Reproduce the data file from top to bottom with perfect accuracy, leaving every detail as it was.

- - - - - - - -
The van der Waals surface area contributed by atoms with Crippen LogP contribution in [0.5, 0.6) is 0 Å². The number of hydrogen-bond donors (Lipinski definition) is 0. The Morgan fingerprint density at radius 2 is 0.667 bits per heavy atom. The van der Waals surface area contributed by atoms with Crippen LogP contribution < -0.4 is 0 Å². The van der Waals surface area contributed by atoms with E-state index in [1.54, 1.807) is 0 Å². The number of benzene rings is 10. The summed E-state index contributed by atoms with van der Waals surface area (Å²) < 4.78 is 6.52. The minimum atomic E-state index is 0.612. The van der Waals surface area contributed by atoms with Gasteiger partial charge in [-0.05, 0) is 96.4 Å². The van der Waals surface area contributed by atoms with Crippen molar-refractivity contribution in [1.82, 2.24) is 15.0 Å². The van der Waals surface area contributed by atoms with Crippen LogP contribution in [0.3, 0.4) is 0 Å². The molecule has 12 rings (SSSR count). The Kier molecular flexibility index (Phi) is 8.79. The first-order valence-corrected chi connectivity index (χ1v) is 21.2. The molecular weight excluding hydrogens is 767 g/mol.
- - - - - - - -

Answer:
The van der Waals surface area contributed by atoms with Crippen LogP contribution in [0.5, 0.6) is 0 Å². The number of hydrogen-bond donors (Lipinski definition) is 0. The Morgan fingerprint density at radius 2 is 0.667 bits per heavy atom. The van der Waals surface area contributed by atoms with Crippen LogP contribution < -0.4 is 0 Å². The van der Waals surface area contributed by atoms with E-state index in [1.54, 1.807) is 0 Å². The number of benzene rings is 10. The summed E-state index contributed by atoms with van der Waals surface area (Å²) < 4.78 is 6.52. The minimum atomic E-state index is 0.612. The van der Waals surface area contributed by atoms with Gasteiger partial charge in [-0.05, 0) is 96.4 Å². The van der Waals surface area contributed by atoms with Crippen molar-refractivity contribution in [1.82, 2.24) is 15.0 Å². The van der Waals surface area contributed by atoms with Crippen LogP contribution in [0.3, 0.4) is 0 Å². The molecule has 12 rings (SSSR count). The Kier molecular flexibility index (Phi) is 8.79. The first-order valence-corrected chi connectivity index (χ1v) is 21.2. The molecular weight excluding hydrogens is 767 g/mol.